For busy working mothers everywhere it can be a massive struggle to make time for exercise. Apart from your tiring day job, you need to run the household. That means getting the kids up and ready for school in the morning, making sure they get to school on time, doing the dishes and laundry, planning and cooking dinner, preparing lunchboxes for the next day, not to mention trying to keep the house tidy. It truly is a miracle if you can fit any form of exercise into your hectic schedule.
In this article I would like to share the secret that have helped me to lose more weight in less time on the treadmill. And without me having to spend hours away from the little ones or my husband.
Disclaimer: This isn’t really a “secret”, or some kind of magic bullet that will make you drop two dress sizes overnight. However, if you implement this program in your treadmill routine, and you stick to it for 6 weeks or longer, you will see results. Trust me, it worked wonders for me.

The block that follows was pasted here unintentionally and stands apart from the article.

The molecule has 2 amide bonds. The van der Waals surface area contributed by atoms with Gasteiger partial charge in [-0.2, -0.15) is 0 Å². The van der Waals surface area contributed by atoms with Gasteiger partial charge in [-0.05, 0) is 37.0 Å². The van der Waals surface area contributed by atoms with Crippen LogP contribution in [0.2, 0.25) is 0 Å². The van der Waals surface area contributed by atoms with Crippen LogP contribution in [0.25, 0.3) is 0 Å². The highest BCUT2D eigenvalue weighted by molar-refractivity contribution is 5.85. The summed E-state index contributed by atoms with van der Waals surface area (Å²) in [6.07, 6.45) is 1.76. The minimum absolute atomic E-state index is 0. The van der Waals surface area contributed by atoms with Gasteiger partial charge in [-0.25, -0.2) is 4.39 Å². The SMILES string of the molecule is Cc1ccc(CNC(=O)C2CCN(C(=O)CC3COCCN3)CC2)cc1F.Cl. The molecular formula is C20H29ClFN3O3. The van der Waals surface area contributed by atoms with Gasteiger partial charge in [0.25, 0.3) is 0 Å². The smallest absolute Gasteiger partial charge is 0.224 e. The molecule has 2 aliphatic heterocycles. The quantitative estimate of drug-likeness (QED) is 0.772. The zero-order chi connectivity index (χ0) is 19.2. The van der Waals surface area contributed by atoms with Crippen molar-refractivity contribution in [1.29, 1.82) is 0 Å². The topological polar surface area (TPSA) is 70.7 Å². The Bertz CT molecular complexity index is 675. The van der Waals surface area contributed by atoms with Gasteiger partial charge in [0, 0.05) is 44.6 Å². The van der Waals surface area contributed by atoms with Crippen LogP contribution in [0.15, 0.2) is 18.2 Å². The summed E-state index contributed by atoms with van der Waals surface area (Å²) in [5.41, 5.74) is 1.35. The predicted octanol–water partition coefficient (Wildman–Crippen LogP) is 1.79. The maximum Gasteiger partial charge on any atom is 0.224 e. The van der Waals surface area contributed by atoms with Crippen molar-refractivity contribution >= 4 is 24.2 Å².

Before we get to the “secret”…
If you are one those disciplined mums that can get your exercise in at the end of a day, I salute you. You are an incredible woman. I have tried, but I am completely spent at the end of the day. I have to get my exercise in at the very start of my day, otherwise it is not going to happen. A few months ago I made the decision to get up 30 minutes earlier than usual in an effort to start the day with some exercise.
I was motivated and it went well for the first couple of weeks. Sure, I missed a couple of workouts here and there because of the kids not feeling well. That is just part of being a mother. But I tried to do at least 3 runs each week, most weeks I managed 4-5. After the first month I felt great, and had dropped a dress size. I have to admit I was incredibly disciplined with my diet during this time which was a massive help. Your diet is just as important, if not more, than your treadmill routine. You can’t expect to run 20 minutes a day and then continue to stuff your face with unhealthy foods.